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To the left of Biden, a marketing effort begins to make socialism look mainstream

Higher minimum wage, universal health care and free tuition "are commonsense ideas that the majority of the American people support," Bernie Sanders declared Sunday.

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Joe Biden and Bernie Sanders at the 10th Democratic debate
Joe Biden and Bernie Sanders at the 10th Democratic debate
(Win McNamee / Getty Images)
Updated: November 15, 2020 - 11:10pm

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In his final debate with President Trump, Joe Biden insisted the Democratic Party was not in the grip of leftists like Bernie Sanders, Elizabeth Warren or Tom Steyer. "I beat all of those other people because I disagreed with them," he said.

But since Election Day, the left wing of the party has spent much time reminding Biden he agreed to implement many of its ideas if he makes it the White House on Jan. 20.

The latest salvo came on Sunday when Sanders, the Democratic Socialist, declared he is confident Biden will uphold the party's most progressive ideas because "the majority of American people support" them.

"I sometimes find it amusing when our opponents talk about the far left agenda," Sanders said on CNN's "State of the Union." "The truth is that when you talk about raising the minimum wage to 15 bucks an hour, when you're talking about expanding health care to all people as a human right, when you talk about effectively taking on climate change, when you talk about making public colleges and universities tuition-free, these are not far-left ideas. These are commonsense ideas that the majority of the American people support. And we're going to fight to make sure that they are implemented."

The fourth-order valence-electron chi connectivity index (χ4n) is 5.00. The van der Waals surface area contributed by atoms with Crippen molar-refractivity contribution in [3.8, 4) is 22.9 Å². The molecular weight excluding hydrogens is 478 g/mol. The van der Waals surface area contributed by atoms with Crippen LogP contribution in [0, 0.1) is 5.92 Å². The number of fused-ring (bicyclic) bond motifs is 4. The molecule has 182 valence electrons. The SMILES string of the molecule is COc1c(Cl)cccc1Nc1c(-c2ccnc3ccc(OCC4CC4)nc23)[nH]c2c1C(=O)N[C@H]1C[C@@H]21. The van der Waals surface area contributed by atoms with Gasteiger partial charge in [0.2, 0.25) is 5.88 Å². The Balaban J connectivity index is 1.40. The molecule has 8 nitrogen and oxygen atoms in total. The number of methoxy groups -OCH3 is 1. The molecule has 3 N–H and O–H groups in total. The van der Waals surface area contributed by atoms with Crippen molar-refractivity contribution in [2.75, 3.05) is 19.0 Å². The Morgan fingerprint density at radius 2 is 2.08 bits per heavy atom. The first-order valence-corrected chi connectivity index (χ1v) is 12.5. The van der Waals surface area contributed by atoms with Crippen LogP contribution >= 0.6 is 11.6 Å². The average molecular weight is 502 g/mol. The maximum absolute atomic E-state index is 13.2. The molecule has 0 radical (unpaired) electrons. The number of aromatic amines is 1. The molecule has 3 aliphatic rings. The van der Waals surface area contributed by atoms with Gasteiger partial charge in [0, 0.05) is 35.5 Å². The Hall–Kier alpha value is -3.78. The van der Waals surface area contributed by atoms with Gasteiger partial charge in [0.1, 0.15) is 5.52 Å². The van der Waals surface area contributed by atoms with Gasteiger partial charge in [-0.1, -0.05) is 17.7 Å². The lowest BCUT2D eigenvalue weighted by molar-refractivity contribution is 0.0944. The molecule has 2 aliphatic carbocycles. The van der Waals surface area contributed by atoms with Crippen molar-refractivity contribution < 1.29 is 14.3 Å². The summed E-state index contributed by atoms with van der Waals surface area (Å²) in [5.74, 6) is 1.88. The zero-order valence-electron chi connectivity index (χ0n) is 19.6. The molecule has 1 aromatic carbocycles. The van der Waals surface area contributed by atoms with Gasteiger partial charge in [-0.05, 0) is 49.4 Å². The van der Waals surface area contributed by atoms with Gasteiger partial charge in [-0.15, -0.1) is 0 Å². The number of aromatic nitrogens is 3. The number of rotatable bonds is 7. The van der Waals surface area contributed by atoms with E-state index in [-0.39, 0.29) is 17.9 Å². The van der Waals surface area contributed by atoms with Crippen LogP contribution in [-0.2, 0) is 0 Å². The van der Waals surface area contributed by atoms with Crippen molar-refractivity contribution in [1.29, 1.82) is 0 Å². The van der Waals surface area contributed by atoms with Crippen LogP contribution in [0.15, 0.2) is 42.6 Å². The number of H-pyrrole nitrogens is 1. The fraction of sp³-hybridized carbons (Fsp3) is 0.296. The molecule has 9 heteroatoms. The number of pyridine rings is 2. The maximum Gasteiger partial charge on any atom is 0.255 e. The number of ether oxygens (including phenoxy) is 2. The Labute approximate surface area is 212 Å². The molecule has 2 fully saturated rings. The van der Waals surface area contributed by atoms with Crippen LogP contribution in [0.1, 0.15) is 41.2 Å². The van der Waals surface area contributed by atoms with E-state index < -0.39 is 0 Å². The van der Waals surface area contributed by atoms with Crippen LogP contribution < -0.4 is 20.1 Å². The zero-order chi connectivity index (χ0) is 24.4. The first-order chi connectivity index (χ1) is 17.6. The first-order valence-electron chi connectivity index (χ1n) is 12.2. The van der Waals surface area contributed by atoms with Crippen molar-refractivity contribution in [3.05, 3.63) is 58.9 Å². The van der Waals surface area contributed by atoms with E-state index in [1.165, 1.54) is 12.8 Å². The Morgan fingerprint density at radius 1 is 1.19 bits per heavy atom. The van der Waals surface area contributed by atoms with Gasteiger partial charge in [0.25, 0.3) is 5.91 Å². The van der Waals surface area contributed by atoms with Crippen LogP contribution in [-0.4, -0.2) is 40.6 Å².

And if Biden has any intention of drifting to the center, Sanders promised he'll have a fight on his hands.

"I fully expect that the Biden administration will be advocating those proposals that they agreed to … We're going to fight to make sure that they're implemented," he said.

You can watch it here.

Sanders' latest TV salvo is part of a larger effort by the Democratic Party's left wing to dress up its ideas as mainstream after voters rejected several liberal ballot initiatives on Nov. 3, shrunk the Democrats' House majority and gave Republicans at least 50 seats in the Senate.

The rebranding of ideas like Medicare for all, free tuition, packing the Supreme Court and even universal income — all ideas not that long ago regarded as extreme or socialist — has begun in earnest.

On Sunday, Sen. Warren (D-Mass.) offered a line similar to Sanders', suggesting moderate Americans will warm up to the liberal wing's platform.

"Bold policies to improve opportunity for all are broadly popular," she tweeted. "Now, Democrats need to deliver on those policies for the American people—for those who voted for us, those who did not, and those who were too disenchanted or disenfranchised to vote."

And Andrew Yang, who built his campaign around the idea of the government providing every American a basic income payment, suggested the more Middle America thinks about, the more they will like it after going theough the COVID crisis.

"After you think about it for a little while you wind up at Universal Basic Income," he tweeted last week.